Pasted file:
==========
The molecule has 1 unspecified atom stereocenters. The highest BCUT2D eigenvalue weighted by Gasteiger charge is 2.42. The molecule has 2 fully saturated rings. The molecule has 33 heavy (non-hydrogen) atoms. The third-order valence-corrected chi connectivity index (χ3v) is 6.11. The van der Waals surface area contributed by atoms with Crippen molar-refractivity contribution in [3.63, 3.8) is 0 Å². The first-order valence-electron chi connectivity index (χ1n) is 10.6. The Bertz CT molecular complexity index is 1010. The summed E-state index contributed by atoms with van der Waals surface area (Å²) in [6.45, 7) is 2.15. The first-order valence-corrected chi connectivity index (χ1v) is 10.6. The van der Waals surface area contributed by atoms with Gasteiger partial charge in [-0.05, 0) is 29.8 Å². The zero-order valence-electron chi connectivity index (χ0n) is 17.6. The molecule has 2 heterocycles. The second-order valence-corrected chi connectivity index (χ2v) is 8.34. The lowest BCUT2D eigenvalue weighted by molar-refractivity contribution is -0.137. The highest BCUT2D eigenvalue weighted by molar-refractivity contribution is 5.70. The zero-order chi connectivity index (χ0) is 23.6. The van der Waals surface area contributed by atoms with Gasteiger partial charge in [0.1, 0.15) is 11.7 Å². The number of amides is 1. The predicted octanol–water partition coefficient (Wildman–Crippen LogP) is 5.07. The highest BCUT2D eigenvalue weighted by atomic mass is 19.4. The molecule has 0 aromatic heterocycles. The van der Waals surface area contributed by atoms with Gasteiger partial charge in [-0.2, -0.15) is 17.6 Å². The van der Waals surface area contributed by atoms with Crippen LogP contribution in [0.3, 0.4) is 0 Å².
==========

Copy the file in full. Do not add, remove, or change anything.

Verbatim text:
The molecule has 1 unspecified atom stereocenters. The highest BCUT2D eigenvalue weighted by Gasteiger charge is 2.42. The molecule has 2 fully saturated rings. The molecule has 33 heavy (non-hydrogen) atoms. The third-order valence-corrected chi connectivity index (χ3v) is 6.11. The van der Waals surface area contributed by atoms with Crippen molar-refractivity contribution in [3.63, 3.8) is 0 Å². The first-order valence-electron chi connectivity index (χ1n) is 10.6. The Bertz CT molecular complexity index is 1010. The summed E-state index contributed by atoms with van der Waals surface area (Å²) in [6.45, 7) is 2.15. The first-order valence-corrected chi connectivity index (χ1v) is 10.6. The van der Waals surface area contributed by atoms with Gasteiger partial charge in [-0.05, 0) is 29.8 Å². The zero-order valence-electron chi connectivity index (χ0n) is 17.6. The molecule has 2 heterocycles. The second-order valence-corrected chi connectivity index (χ2v) is 8.34. The lowest BCUT2D eigenvalue weighted by molar-refractivity contribution is -0.137. The highest BCUT2D eigenvalue weighted by molar-refractivity contribution is 5.70. The zero-order chi connectivity index (χ0) is 23.6. The van der Waals surface area contributed by atoms with Gasteiger partial charge in [0.1, 0.15) is 11.7 Å². The number of amides is 1. The predicted octanol–water partition coefficient (Wildman–Crippen LogP) is 5.07. The highest BCUT2D eigenvalue weighted by atomic mass is 19.4. The molecule has 0 aromatic heterocycles. The van der Waals surface area contributed by atoms with Gasteiger partial charge in [-0.2, -0.15) is 17.6 Å². The van der Waals surface area contributed by atoms with Crippen LogP contribution in [0.3, 0.4) is 0 Å².